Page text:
While there are still 7.9 million more unemployed people today in the U.S. than before the pandemic (February 2020), office-using employment accounts for only 974,000, or roughly 12%, of this deficit. Most of the employment growth ahead will be from the hard-hit, but rapidly rebounding, service sectors. But we expect robust expansion across the board and intensifying competition for skilled labor. One key metric that supports this theory is the employee quit rate. Against the backdrop of last year’s economic uncertainty, voluntary resignations fell to near-record lows as employed workers largely “sheltered-in-place” and postponed career moves. But the latest data suggests that a surge in turnover has already begun to occur.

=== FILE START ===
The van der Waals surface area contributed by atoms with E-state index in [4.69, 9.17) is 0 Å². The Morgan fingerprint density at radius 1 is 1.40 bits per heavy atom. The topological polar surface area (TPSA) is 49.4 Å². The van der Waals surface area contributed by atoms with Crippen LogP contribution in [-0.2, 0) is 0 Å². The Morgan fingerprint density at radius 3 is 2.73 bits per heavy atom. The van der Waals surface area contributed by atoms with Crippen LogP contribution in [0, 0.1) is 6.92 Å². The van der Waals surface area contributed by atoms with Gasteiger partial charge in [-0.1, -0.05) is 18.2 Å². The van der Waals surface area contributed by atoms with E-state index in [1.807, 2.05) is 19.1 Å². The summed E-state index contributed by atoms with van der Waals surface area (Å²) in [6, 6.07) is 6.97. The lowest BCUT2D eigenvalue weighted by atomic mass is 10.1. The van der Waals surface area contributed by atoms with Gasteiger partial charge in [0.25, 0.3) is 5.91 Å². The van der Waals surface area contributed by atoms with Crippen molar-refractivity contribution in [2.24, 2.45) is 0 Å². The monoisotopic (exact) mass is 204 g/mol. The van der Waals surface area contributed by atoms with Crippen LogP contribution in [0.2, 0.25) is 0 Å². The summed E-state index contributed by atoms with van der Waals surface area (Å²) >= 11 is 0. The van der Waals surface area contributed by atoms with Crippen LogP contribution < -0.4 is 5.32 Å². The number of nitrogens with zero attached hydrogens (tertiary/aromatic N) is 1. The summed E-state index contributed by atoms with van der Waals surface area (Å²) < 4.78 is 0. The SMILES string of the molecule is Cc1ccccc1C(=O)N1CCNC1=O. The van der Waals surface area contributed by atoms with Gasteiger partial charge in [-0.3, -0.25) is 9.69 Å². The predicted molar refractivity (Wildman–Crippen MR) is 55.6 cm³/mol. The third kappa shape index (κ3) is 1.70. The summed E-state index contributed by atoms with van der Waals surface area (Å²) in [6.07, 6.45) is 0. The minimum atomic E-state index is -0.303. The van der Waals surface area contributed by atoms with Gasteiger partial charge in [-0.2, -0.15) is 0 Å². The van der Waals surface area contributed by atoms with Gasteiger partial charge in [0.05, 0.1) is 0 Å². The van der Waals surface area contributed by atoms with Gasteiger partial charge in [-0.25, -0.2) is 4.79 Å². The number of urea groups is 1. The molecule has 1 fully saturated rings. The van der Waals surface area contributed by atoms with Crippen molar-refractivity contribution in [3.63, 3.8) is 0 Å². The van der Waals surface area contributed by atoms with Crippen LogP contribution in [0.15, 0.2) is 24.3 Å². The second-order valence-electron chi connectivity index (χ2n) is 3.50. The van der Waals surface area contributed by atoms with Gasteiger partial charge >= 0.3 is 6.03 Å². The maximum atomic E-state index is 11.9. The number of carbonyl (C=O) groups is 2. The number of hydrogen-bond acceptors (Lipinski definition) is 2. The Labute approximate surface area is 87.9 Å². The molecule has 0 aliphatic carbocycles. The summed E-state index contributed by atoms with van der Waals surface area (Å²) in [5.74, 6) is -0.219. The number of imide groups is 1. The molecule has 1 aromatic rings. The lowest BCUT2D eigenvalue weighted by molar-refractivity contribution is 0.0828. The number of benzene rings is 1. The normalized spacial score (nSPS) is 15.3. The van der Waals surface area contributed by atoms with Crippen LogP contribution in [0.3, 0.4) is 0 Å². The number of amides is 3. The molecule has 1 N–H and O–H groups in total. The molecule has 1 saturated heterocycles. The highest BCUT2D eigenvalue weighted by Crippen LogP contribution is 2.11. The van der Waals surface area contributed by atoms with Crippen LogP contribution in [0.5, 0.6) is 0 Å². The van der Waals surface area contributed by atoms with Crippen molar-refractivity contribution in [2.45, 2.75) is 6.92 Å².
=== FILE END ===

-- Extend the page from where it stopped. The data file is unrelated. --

In this paper, we explore why employers are about to experience heightened levels of employee turnover and the role of WFH trends. Employee polling data indicates that WFH strategies may have played a major role in driving greater employee disengagement and higher levels of burnout. However, that same polling also demonstrates that workers want greater flexibility for remote work in the future. The confluence of these trends mean that employers will need to demonstrate flexibility and patience as they balance their need to reopen with employee concerns in the near-term or potentially risk even greater labor disruption in the months ahead.